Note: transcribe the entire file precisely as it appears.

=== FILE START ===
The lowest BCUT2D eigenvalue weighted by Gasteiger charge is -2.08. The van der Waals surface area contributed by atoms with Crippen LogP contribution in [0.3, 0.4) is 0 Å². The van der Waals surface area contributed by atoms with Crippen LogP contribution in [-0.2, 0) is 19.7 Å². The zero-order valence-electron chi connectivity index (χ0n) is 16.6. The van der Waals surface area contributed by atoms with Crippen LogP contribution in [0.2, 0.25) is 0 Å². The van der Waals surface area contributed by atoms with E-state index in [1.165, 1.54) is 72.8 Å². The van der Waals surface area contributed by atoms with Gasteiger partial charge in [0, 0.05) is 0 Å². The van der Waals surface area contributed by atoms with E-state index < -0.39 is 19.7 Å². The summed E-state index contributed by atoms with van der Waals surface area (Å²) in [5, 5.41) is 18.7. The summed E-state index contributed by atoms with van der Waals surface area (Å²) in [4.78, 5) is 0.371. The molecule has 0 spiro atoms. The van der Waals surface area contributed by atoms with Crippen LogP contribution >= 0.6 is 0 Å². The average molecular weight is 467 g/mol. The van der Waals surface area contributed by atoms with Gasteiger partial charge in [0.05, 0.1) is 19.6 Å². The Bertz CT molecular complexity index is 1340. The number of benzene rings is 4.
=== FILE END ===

The lowest BCUT2D eigenvalue weighted by Gasteiger charge is -2.08. The van der Waals surface area contributed by atoms with Crippen LogP contribution in [0.3, 0.4) is 0 Å². The van der Waals surface area contributed by atoms with Crippen LogP contribution in [-0.2, 0) is 19.7 Å². The zero-order valence-electron chi connectivity index (χ0n) is 16.6. The van der Waals surface area contributed by atoms with Crippen LogP contribution in [0.2, 0.25) is 0 Å². The van der Waals surface area contributed by atoms with E-state index in [1.165, 1.54) is 72.8 Å². The van der Waals surface area contributed by atoms with Gasteiger partial charge in [0, 0.05) is 0 Å². The van der Waals surface area contributed by atoms with E-state index < -0.39 is 19.7 Å². The summed E-state index contributed by atoms with van der Waals surface area (Å²) in [5, 5.41) is 18.7. The summed E-state index contributed by atoms with van der Waals surface area (Å²) in [4.78, 5) is 0.371. The molecule has 0 spiro atoms. The van der Waals surface area contributed by atoms with Crippen LogP contribution >= 0.6 is 0 Å². The average molecular weight is 467 g/mol. The van der Waals surface area contributed by atoms with Gasteiger partial charge in [0.05, 0.1) is 19.6 Å². The Bertz CT molecular complexity index is 1340. The number of benzene rings is 4.